Learning is not easy, on both a physical and emotional level. I firmly believe that if you are comfortable, than you are not challenging yourself and not learning much. If all I am hearing in a class is "you are great", I probably won't learn much from that teacher. Does the teacher need to be a **** to get you to challenge yourself though? Certainly not.

    I'd take this further and say that this is what a lot of people tend to think about themselves in general, that they are not good enough, and even if they try to ignore this nagging thought it makes life miserable and makes them suffer deeply inside, even if they try to ignore and supress that feeling (which only makes it worse). And I think this is getting worse in the modern world, at least in the US, due to the increasing social isolation ("I don't have any real friends / no romantic partner so something must be wrong with me.") It can also make people lash out and make others' life miserable (if they aren't good enough, why should others be). Something like the Buddhist philosophy of self-acceptance and that wherever you are, it is ok as no one ever reaches "perfection" so we are all in a sense "beginners" all our lives and it is the learnign process that counts, not the destination, so as long as you are focused on learning, it does not matter from where you start, can do a lot of good in this regard.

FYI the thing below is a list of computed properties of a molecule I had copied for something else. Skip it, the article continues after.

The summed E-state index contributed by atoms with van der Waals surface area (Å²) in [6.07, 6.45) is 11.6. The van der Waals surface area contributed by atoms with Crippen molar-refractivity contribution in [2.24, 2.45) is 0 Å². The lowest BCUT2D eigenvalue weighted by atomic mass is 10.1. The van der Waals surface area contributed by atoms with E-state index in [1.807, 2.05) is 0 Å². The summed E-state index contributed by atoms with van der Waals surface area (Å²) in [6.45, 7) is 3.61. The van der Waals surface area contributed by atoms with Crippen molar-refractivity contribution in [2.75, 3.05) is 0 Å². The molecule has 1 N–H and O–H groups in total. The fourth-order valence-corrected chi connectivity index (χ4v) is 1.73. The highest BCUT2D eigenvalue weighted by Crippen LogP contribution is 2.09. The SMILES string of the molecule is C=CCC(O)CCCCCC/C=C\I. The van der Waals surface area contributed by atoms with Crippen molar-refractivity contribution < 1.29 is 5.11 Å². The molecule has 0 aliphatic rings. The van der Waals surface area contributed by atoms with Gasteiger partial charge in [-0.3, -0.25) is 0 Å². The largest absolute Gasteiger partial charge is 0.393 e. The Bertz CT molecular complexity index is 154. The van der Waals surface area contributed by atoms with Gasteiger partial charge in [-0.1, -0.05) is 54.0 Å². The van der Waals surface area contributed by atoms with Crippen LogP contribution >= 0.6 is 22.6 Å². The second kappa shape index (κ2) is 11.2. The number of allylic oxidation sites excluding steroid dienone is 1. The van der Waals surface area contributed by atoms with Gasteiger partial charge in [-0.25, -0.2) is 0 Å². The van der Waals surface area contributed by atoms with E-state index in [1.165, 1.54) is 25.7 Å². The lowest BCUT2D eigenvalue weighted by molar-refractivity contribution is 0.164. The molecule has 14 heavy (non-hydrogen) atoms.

Last edited: Dec 19, 2015
    Slowdance, azzey, LarsM and 1 other person like this.
  15. El Minotauro

    El Minotauro Sonero

    Salsa promoters accepted and even courted the burgeoning bachata popularity and allowed it to piggy-back on the popularity and success of salsa. Bachata to salsa is like having a house guest who wants to take ownership of your home! Bachata should have been restricted to just periodic change of pace breaks for Salseros. As someone else mentioned in this thread, bachata is easier to dance (there is even an organization that franchises choreographies that beginners can perform on day one) and it is a sexually charged dance; which attracts very young dancers who are already predisposed to rejecting the dance that their parents do; in search of their own generational identity.